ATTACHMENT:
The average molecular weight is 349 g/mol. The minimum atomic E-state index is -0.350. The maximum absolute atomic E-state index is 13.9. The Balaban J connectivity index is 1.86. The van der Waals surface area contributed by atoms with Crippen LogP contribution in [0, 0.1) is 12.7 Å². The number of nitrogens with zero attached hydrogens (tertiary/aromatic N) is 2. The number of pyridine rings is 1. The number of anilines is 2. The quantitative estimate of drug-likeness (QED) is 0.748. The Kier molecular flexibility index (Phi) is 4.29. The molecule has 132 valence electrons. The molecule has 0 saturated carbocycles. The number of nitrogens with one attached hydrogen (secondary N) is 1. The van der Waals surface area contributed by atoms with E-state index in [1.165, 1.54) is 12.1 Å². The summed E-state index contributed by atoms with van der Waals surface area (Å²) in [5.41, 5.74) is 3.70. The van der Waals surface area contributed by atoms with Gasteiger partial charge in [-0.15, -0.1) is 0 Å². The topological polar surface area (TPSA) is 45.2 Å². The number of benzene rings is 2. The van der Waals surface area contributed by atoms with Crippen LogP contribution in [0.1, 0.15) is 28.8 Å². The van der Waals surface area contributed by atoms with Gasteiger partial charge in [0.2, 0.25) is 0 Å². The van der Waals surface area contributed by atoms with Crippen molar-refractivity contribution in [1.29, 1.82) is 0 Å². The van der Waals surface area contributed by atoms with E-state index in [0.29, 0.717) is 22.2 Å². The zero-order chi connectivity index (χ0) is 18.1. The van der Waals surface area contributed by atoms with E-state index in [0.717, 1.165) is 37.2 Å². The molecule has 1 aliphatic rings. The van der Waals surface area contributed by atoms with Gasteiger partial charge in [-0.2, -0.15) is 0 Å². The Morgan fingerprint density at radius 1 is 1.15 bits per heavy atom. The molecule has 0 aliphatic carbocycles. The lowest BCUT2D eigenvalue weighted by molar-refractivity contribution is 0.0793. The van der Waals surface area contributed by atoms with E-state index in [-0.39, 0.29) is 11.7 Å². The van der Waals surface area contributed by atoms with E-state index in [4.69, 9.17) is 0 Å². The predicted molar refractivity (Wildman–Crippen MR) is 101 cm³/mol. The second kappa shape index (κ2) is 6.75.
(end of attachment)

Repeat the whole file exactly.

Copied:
The average molecular weight is 349 g/mol. The minimum atomic E-state index is -0.350. The maximum absolute atomic E-state index is 13.9. The Balaban J connectivity index is 1.86. The van der Waals surface area contributed by atoms with Crippen LogP contribution in [0, 0.1) is 12.7 Å². The number of nitrogens with zero attached hydrogens (tertiary/aromatic N) is 2. The number of pyridine rings is 1. The number of anilines is 2. The quantitative estimate of drug-likeness (QED) is 0.748. The Kier molecular flexibility index (Phi) is 4.29. The molecule has 132 valence electrons. The molecule has 0 saturated carbocycles. The number of nitrogens with one attached hydrogen (secondary N) is 1. The van der Waals surface area contributed by atoms with E-state index in [1.165, 1.54) is 12.1 Å². The summed E-state index contributed by atoms with van der Waals surface area (Å²) in [5.41, 5.74) is 3.70. The van der Waals surface area contributed by atoms with Gasteiger partial charge in [-0.15, -0.1) is 0 Å². The topological polar surface area (TPSA) is 45.2 Å². The number of benzene rings is 2. The van der Waals surface area contributed by atoms with Crippen LogP contribution in [0.1, 0.15) is 28.8 Å². The van der Waals surface area contributed by atoms with Gasteiger partial charge in [0.2, 0.25) is 0 Å². The van der Waals surface area contributed by atoms with Crippen molar-refractivity contribution in [1.29, 1.82) is 0 Å². The van der Waals surface area contributed by atoms with E-state index in [0.29, 0.717) is 22.2 Å². The zero-order chi connectivity index (χ0) is 18.1. The van der Waals surface area contributed by atoms with E-state index in [0.717, 1.165) is 37.2 Å². The molecule has 1 aliphatic rings. The van der Waals surface area contributed by atoms with Gasteiger partial charge in [-0.2, -0.15) is 0 Å². The Morgan fingerprint density at radius 1 is 1.15 bits per heavy atom. The molecule has 0 aliphatic carbocycles. The lowest BCUT2D eigenvalue weighted by molar-refractivity contribution is 0.0793. The van der Waals surface area contributed by atoms with E-state index in [-0.39, 0.29) is 11.7 Å². The van der Waals surface area contributed by atoms with E-state index in [4.69, 9.17) is 0 Å². The predicted molar refractivity (Wildman–Crippen MR) is 101 cm³/mol. The second kappa shape index (κ2) is 6.75.